FIG. 3 is a high level diagram illustrating schematically the interrelationships among elements of port 30 and elements of MCP 12 within the RTDP protocol. DRP Dynamic Routing Protocol agents 11-1 through 11-4 are operating system processes determining and maintaining the layout of the routing table. MCP 12 is a physical hardware device that contains both DRP 11-1 through 11-4 and the RTD Daemon 13. RTD Daemon 13 is an operating system process that controls the flow of messages through RNET 301. RTD Daemon 13 can support one or more DRP agents.
 Each DRP agent 11-1 through 11-4 is assigned a respective buffer 34-1 through 34-4 within RTD Daemon 13. Buffers 34-1 through 34-4 within RTD Daemon 13 receive and store all update messages from DRP 11-1 through 11-4. UPDATE Timer 35 is a thread within RTD Daemon 13 that fires at regular intervals (typically about 100 msec). UPDATE Timer 35 takes stored messages from buffers 34-1 through 34-4, and formats them into update messages 38-1 through 38-3, which are both stored in history buffer 36 and broadcast to ports 30 over RNET 301. UPDATE Timer 35 also has the responsibility of repetitively sending each update message at least 3 times, each on a different timer interval. It is significant that each repeated message be sent on different timer intervals, so that temporary noise in the network can clear at later timer intervals, increasing the likelihood of the message being received. History Buffer 36 preserves the last n updates, where in the present embodiment n equals 1024 and is equivalent to 34 seconds worth of updates. History buffer 36 is used by UPDATE Timer 35 for repetitively rebroadcasting a message and by RESEND Timer 37 for resending those messages that have been negatively ACK'ed (SACK NACK'ed) by port 30. That is, when port 30 detects that TABLE UPDATE messages are out of sequence, it must send a SACK NACK message back to RTD Daemon 13 with a list of sequence IDs of messages to be resent. RTD Daemon 13 marks those messages in history buffer 36 for resend. When RESEND Timer 37 fires, RTD Daemon 13 rebroadcasts those messages.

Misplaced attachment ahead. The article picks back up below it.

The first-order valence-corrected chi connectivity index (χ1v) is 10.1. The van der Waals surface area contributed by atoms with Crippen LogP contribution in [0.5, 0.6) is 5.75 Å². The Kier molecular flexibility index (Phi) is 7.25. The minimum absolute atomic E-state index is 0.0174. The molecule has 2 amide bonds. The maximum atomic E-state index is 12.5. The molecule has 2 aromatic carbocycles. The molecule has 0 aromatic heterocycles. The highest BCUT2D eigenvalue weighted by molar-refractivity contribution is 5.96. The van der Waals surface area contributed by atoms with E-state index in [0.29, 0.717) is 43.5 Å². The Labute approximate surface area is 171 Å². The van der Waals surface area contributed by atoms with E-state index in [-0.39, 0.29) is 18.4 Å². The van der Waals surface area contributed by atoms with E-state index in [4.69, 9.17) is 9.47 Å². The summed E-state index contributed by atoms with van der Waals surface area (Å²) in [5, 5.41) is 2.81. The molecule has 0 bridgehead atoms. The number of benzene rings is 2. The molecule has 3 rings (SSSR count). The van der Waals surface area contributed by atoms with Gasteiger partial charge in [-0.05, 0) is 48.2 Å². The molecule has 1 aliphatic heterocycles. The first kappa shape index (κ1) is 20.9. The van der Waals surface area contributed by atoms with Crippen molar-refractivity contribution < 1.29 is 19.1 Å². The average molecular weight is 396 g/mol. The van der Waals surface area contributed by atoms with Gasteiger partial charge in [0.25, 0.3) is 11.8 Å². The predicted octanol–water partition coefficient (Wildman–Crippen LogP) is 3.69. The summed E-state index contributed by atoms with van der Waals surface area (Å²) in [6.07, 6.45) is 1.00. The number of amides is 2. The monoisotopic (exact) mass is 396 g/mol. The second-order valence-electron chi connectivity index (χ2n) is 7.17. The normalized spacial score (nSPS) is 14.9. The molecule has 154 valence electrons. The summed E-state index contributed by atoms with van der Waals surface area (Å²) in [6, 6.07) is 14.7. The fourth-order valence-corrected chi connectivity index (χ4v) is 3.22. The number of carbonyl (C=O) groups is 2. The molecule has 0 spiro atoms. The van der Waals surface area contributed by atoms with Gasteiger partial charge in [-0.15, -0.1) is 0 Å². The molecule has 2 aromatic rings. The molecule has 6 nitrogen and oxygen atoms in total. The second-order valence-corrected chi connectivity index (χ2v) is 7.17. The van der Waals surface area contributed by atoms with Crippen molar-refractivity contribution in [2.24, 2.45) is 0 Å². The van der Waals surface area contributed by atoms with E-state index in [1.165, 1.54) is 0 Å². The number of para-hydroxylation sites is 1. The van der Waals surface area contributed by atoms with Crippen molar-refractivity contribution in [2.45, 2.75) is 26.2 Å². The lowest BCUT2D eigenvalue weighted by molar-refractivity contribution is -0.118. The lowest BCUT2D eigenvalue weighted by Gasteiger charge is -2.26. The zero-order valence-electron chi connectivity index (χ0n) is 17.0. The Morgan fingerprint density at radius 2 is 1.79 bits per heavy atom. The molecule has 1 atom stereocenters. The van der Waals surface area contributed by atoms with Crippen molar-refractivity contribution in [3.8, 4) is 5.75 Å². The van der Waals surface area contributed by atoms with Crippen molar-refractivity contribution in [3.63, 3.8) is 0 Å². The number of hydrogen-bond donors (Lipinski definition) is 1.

Update messages 38-1 through 38-3 are broadcast messages that each contain a sequence identifier, such that the message can be received out of order on port 30, which then reorders the messages based on the sequence identifiers. Upon arriving, the update messages 38-1 through 38-3 sequence identifiers are compared against the next expected sequence identifier value. If the sequence identifier equals the next expected value, then the update is immediately applied by table manager 33 within port 30 to routing table 32, which contains the current image to be used by packet forwarding engine 28 in port 30 for forwarding data packets over the network. If the sequence identifier is greater than the next expected value, the update is placed onto update queue 31. If the sequence number is less than the next expected value, then the message has already been received and so is discarded.
 In operation, DRP 11-1 through 11-4 sends a message to RTD Daemon 13 containing either a table initialization or prefix update. These messages are stored in buffers 34-1 through 34-4 internal to RTD Daemon 13. Then, the timer thread fires independently on regular timing intervals. The timer thread manages several different timing intervals, described in more detail below, which for purposes of load balancing cannot be integral multiples of one another. If it is a TABLE INIT timer, then the timer thread retrieves the next segment in the stored snapshot and broadcasts a TABLE INIT message to ports 30. If it is a TABLE UPDATE timer, the timer thread takes the current buffered updates from DRPs 11-1 through 11-4. Then, it builds and broadcasts a TABLE UPDATE message. However, it also stores the TABLE UPDATE message in history buffer 36 for later recall. Each TABLE UPDATE message is stamped with a sequence identifier. Additionally, the TABLE UPDATE timer rebroadcasts the two immediately previous TABLE UPDATE messages, such that each TABLE UPDATE is rebroadcast at least 3 times to ports 30.